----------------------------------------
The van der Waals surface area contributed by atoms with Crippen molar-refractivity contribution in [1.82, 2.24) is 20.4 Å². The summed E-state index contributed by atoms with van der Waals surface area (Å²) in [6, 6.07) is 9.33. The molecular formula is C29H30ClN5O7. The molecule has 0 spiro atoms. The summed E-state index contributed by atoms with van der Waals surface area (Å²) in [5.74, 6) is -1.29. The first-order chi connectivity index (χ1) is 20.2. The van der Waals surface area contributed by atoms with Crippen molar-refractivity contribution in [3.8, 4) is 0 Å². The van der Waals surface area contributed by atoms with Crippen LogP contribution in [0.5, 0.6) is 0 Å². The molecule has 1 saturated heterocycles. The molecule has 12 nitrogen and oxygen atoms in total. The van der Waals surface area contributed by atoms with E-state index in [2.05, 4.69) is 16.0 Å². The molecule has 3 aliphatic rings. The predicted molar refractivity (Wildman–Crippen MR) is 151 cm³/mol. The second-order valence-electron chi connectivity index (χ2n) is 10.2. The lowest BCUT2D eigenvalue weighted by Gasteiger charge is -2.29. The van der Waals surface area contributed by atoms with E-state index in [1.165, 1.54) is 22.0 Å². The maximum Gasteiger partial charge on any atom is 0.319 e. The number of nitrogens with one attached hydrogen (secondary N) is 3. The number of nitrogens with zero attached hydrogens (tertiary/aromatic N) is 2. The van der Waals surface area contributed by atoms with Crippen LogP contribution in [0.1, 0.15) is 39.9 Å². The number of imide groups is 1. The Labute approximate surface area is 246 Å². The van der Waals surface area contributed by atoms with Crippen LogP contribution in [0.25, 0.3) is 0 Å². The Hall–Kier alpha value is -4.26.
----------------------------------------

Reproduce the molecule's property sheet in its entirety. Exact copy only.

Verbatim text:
The van der Waals surface area contributed by atoms with Crippen molar-refractivity contribution in [1.82, 2.24) is 20.4 Å². The summed E-state index contributed by atoms with van der Waals surface area (Å²) in [6, 6.07) is 9.33. The molecular formula is C29H30ClN5O7. The molecule has 0 spiro atoms. The summed E-state index contributed by atoms with van der Waals surface area (Å²) in [5.74, 6) is -1.29. The first-order chi connectivity index (χ1) is 20.2. The van der Waals surface area contributed by atoms with Crippen molar-refractivity contribution in [3.8, 4) is 0 Å². The van der Waals surface area contributed by atoms with Crippen LogP contribution in [0.5, 0.6) is 0 Å². The molecule has 1 saturated heterocycles. The molecule has 12 nitrogen and oxygen atoms in total. The van der Waals surface area contributed by atoms with E-state index in [2.05, 4.69) is 16.0 Å². The molecule has 3 aliphatic rings. The predicted molar refractivity (Wildman–Crippen MR) is 151 cm³/mol. The second-order valence-electron chi connectivity index (χ2n) is 10.2. The lowest BCUT2D eigenvalue weighted by Gasteiger charge is -2.29. The van der Waals surface area contributed by atoms with E-state index in [1.165, 1.54) is 22.0 Å². The maximum Gasteiger partial charge on any atom is 0.319 e. The number of nitrogens with one attached hydrogen (secondary N) is 3. The number of nitrogens with zero attached hydrogens (tertiary/aromatic N) is 2. The van der Waals surface area contributed by atoms with Crippen LogP contribution in [0.1, 0.15) is 39.9 Å². The number of imide groups is 1. The Labute approximate surface area is 246 Å². The van der Waals surface area contributed by atoms with Crippen LogP contribution in [0.25, 0.3) is 0 Å². The Hall–Kier alpha value is -4.26.